Smart technology is used throughout, including a data
delivery system showing energy consumption, live public
transport information and the ability to manage an on
car club.

The Barratt Green House

The Barratt Green House

Designed to meet both level six of the Code for
Sustainable Homes and the Government's criteria for zero
stamp duty

won the 2007 Home for the Future Design Award, run by
the Mail on Sunday. Architects had been invited to design
a home that would have excellent sustainability
credentials, excellent design qualities and be buildable by
a mainstream volume builder


Great Glen House Inverness


Great Glen House Inverness


Good advice at the start

Sustainability expertise as part of core team


Choice and use of procurement method?

Site and transport


Writing the brief

Quantifiable benchmarks

Reporting requirements

Environmental Management System

Monitoring strategy

The process

Use the procurement method

Measurable benchmarks

Selection of developer

Evaluation process and interviews

Monitoring and reporting

Environmental policy

Environmental Management System

Monthly reporting by constructor


Considerate Constructors Scheme

Client monitoring

Eastside Locks, Birmingham

Eastside Locks, Birmingham

Eastside Locks, part of Eastside,15.24 acres alongside the
new Learning and Leisure Quarter and the proposed City

55,000 sq m of Class B1 office/science and technology


Leisure and amenity uses


High quality public space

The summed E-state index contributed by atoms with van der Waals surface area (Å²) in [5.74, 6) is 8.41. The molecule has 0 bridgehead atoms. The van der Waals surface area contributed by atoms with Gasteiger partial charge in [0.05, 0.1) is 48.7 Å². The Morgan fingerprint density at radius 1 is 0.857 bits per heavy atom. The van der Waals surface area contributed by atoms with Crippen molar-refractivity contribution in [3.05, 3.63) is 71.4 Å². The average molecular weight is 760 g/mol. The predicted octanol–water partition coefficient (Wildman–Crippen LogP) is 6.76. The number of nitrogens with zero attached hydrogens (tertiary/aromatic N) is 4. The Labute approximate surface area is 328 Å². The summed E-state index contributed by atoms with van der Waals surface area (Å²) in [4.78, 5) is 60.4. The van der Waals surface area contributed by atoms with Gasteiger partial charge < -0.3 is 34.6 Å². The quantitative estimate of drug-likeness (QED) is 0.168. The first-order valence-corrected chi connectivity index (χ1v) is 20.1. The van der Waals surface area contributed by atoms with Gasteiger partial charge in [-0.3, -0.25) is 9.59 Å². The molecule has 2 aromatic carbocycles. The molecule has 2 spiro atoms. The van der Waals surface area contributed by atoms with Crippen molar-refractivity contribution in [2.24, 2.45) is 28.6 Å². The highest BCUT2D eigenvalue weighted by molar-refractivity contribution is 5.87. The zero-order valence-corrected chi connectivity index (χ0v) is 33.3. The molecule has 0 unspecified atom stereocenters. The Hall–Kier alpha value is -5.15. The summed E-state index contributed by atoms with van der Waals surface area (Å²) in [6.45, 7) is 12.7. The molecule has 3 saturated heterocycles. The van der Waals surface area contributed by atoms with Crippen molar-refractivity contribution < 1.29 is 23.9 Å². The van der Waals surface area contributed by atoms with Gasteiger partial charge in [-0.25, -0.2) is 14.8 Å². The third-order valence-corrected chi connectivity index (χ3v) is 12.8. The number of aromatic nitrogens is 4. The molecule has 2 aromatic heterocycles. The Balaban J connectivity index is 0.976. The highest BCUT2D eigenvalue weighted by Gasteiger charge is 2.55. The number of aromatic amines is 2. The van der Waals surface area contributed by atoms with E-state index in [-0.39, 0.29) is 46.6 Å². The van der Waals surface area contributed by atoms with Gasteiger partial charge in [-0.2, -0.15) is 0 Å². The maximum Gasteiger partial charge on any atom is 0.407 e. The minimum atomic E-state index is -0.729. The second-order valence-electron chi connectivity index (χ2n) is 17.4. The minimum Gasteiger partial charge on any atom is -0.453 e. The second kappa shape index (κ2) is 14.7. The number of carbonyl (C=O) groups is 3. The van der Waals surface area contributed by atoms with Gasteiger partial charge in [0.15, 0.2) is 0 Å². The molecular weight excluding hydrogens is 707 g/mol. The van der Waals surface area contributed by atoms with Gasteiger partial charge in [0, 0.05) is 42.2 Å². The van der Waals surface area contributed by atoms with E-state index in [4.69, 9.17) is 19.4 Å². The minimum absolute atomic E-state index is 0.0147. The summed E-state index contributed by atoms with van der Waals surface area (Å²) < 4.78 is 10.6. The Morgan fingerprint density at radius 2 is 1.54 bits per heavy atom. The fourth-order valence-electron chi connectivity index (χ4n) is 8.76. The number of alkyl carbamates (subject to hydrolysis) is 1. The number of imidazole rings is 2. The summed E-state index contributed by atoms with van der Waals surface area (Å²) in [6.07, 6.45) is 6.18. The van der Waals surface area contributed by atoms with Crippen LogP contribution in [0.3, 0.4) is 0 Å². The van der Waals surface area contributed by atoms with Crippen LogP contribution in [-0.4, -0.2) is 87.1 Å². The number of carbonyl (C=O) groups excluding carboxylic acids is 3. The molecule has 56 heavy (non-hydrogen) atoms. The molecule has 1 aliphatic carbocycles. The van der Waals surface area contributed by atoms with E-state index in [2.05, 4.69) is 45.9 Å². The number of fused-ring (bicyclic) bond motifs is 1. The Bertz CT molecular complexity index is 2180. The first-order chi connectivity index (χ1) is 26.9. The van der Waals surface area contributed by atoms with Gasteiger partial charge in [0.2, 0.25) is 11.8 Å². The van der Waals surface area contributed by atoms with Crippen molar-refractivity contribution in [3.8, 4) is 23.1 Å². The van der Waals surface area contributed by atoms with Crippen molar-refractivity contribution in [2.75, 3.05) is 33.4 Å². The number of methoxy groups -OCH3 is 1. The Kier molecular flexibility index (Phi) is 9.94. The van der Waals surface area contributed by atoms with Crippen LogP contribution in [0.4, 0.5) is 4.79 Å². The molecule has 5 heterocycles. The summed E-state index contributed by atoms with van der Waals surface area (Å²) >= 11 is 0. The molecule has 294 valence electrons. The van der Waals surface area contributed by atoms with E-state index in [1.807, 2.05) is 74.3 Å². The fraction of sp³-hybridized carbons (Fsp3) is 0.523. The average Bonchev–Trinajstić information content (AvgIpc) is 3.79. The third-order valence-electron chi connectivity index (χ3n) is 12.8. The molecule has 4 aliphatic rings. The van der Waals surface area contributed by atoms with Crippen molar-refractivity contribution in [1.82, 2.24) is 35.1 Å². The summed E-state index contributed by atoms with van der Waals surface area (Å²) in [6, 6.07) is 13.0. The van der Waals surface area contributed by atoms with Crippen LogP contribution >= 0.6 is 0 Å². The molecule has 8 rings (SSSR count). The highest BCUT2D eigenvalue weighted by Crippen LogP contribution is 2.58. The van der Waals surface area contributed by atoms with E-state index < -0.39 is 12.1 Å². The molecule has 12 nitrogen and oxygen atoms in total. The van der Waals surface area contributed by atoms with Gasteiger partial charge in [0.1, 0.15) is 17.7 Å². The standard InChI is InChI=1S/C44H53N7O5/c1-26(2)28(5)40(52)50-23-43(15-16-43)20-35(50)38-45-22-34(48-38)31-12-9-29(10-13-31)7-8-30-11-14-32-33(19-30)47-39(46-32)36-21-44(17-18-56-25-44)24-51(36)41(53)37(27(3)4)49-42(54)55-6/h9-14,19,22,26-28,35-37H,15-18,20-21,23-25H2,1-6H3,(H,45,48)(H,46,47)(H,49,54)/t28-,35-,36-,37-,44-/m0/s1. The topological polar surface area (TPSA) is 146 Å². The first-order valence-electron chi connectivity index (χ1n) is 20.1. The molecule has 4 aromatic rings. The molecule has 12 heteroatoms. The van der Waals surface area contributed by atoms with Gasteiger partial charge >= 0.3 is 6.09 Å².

Car parking

Eastside Locks, Birmingham

Sustainable Development Framework




Eastside Locks, Birmingham

Putting a price on sustainability

BRE/Cyril Sweett

Many sustainability measures can be implemented at little
or no additional cost

Cost increase significantly if sustainability advice is
received too late

Site conditions have major impact on achieving Very Good
or Excellent rating

Effective management ensuring all low cost options are

Low or no
cost options at design stage:

Water efficient appliances

Timber procured sustainably

Considerate Constructors Scheme

Low energy lighting

Enhanced thermal performance through insulation

Avoiding a/c, use of mechanical or passive ventilation

‘Putting a price on Sustainability’

Naturally Ventilated Office

‘Putting a price on Sustainability’


% increase in capital cost for a secondary school to
achieve Pass, Good Very Good and Excellent BREEAM

BRE/Faithful Gould 2008

% increase in capital cost to achieve a Pass/Good/ Very
Good/ Excellent


score and
rating for
base case



Very Good














Key points to a higher BREEAM rating

Acquire knowledge of BREEAM

Build relationship with Assessor over several projects

Present a clear definition of responsibilities at the design
team mtgs

Obtain clear pre
assessment advice

Bring the Assessor in at an early stage to influence design

Draw up RIBA Stage B strategic brief preparation

Advise on site choices/transport facilities


SBSA Research

SBSA Report

Other factors


Sick buildings

Retention of staff

Future proofing

Climate Change



Operational costs

Whole life cost

Social value